Except as the 17-year-old arrived he realised the meeting was not just with Wilson but the entire board. Clad in a t-shirt and jeans, at least he fitted the brand, he laughs.
“It was really intimidating. I’ve never been one for the hard sell so I just told them what I could do,” he adds.
His approach worked, although Beckett adds that he learned a lesson about valuing proposals – he pitched for the job of building the website for the sum of around €20,000. The other bidders were talking in the millions.
Still, it was quite the start as Beckett and his friend Tom Lenihan set about building the early Ryanair.com.
“It is almost 20 years ago to the day now and I’m still dining out on it,” Beckett laughs.
While Beckett’s parents made sure he sat his school exams, instead of heading for college the deal would lead to the formation of Adrenalin, a web and software development business.
That later morphed into Eirtight technology, a business that is still going strong although Beckett is no longer involved day-to-day.
Beckett also founded and invested in a number of other ventures and by 2013 was looking for new problems to solve and products to build, hitting upon ecommerce as a space that had plenty of potential.
That led to the development of ChannelSight, the company which Beckett now leads. The business helps brands drive online sales through its ‘where to buy’ technology, which helps companies to encourage consumers towards online retailers where they can make purchases.
Under the surface, the company also provides detailed analytics and information to help companies navigate an ever-changing online retail market.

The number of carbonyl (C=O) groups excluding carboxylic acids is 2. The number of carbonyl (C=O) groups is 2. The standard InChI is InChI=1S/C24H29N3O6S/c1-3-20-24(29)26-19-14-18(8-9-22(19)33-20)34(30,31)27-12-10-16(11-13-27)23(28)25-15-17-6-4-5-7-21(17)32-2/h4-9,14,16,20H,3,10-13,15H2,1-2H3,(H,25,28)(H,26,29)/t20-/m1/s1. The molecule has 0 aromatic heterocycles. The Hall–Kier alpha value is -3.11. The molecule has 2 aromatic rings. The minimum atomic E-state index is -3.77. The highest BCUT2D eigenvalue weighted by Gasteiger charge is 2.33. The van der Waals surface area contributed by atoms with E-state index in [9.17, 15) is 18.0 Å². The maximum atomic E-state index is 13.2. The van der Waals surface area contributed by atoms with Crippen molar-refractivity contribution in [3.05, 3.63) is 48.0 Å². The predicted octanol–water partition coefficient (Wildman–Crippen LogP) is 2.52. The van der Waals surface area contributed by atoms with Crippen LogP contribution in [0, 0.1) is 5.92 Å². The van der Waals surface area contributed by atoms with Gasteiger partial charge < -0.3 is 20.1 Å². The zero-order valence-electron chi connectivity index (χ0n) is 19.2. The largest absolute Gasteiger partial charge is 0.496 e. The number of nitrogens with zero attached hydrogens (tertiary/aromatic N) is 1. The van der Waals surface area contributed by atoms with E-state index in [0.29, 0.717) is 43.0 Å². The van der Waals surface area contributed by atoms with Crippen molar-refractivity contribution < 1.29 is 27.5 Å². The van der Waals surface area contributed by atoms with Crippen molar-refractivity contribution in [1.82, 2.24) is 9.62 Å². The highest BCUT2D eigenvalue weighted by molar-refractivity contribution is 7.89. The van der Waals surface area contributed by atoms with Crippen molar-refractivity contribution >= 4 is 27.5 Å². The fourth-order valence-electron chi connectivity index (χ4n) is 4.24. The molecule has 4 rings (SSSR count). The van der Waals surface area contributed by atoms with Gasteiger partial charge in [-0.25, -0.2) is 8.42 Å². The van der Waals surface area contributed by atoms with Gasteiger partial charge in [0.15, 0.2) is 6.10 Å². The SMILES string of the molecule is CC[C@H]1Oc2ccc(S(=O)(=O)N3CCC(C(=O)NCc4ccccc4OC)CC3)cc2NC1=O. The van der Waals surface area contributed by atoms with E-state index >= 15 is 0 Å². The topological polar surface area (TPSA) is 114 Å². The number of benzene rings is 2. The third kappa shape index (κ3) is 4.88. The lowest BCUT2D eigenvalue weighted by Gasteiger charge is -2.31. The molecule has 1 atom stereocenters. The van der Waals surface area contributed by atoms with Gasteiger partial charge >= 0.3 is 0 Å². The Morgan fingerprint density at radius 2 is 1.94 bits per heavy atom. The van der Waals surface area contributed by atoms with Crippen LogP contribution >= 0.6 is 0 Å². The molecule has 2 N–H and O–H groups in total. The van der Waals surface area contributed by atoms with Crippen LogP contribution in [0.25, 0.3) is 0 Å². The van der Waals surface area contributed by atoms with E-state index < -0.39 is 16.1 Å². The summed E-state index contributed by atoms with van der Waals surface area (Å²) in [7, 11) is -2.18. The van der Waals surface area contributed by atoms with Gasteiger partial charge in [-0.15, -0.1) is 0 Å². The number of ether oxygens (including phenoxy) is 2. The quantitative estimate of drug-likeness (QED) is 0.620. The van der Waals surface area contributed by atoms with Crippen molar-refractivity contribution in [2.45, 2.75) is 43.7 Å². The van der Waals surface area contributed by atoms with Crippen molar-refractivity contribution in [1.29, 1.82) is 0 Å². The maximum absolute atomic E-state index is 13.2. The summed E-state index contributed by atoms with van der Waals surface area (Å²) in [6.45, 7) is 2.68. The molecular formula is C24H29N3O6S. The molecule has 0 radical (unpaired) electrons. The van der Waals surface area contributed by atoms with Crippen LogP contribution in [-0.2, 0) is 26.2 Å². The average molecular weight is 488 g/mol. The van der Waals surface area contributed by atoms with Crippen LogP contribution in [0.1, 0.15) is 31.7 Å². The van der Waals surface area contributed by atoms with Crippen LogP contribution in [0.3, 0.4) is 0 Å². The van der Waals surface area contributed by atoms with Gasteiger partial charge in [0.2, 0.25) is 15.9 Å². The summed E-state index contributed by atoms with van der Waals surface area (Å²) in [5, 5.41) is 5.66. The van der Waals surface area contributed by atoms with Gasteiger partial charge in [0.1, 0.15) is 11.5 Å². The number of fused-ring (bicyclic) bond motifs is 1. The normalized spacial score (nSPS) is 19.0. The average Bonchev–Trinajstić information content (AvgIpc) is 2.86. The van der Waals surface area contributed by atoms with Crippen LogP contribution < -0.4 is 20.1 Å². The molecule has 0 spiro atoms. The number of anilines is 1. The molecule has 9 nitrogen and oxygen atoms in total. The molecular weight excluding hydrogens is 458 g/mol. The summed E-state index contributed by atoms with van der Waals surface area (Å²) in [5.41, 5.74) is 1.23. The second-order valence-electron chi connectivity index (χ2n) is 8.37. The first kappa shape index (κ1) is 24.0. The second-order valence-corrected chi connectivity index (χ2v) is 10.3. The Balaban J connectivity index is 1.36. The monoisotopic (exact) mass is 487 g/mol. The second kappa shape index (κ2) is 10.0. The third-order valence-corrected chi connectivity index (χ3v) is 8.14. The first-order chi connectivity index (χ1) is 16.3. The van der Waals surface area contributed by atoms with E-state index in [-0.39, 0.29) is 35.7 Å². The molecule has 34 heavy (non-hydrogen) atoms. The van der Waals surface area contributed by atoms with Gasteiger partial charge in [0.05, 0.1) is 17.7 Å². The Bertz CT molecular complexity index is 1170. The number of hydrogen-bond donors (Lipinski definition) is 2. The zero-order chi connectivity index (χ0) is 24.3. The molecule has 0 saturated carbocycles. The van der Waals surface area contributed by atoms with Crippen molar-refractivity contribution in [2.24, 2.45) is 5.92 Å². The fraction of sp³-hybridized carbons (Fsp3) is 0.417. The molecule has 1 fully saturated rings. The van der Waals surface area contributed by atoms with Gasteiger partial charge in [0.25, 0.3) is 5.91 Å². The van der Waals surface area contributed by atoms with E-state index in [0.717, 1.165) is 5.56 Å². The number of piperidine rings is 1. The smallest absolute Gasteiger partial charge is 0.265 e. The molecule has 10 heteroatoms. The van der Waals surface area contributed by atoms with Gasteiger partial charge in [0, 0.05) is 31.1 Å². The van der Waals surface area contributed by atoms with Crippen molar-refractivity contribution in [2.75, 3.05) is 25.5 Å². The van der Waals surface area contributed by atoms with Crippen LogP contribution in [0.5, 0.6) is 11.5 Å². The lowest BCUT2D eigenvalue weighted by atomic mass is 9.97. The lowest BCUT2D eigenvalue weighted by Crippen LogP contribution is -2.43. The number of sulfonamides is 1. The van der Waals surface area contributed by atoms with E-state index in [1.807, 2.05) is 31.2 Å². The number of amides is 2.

Having built companies from the ground up mainly through organic growth, building a venture-backed startup proved a new challenge.
Beckett recalls arriving back to stay in his brother’s apartment around 2015 after a grueling, and expensive, round trip to Boston to drum up investor interest, having already done the rounds in London. In the space of about an hour he had received three responses – all were passing on a deal.
Persistence, however, paid off. In 2015 the company raised €3.3 million from investors led by Nauta Capital, with participation from Act Venture Capital and Enterprise Ireland. Earlier this year, ChannelSight followed that up with a larger round of €8.85 million, led by Amsterdam-based investor Connected Capital, with Act also investing again alongside Nauta.
The company might not be that well-known in its home country, as it doesn’t currently have any clients here, but it is working with hundreds of companies across more than 65 countries and now employs around 80 people.
ChannelSight has been busy building up quite the client list over the past few years and works with the likes of Sony, Phillips and Bosch.
While Beckett’s packed CV illustrates a busy career, it is missing a key part of the story.
For much of the time that he was building his early businesses, behind the scenes Beckett was dealing with a degenerative kidney issue.
In 2010, he received a transplant with his father as donor. The recovery period from such as operation can range from a few weeks to close to a year – within three weeks Beckett was back at work. That however, doesn’t mean he is a workaholic.
“I’m not sure of the exact phrase but I remember it as something along the lines of: don’t use all your health to chase after wealth, only to spend all your wealth later to get back your health,” he says.
His priorities are very much in order, as time with his wife and two young daughters take precedence.
With work, Beckett points to an enjoyment of the process, the day-to-day job satisfaction, as his primary motivation rather than financial gain.
“Money gives you security and it gives you freedom,” he says. “But it is a shame when you see young entrepreneurs just chasing financial success, I think when they get it they can be left feeling empty.”
For Beckett, that security and freedom also comes with a sense of responsibility. For now that is manifest in his new social enterprise.
“If I can do something to help reduce carbon emission, to help with the climate crisis, then I should. I believe that anyone who has the ability to help with such as serious issue has a responsibility to do so,” he says.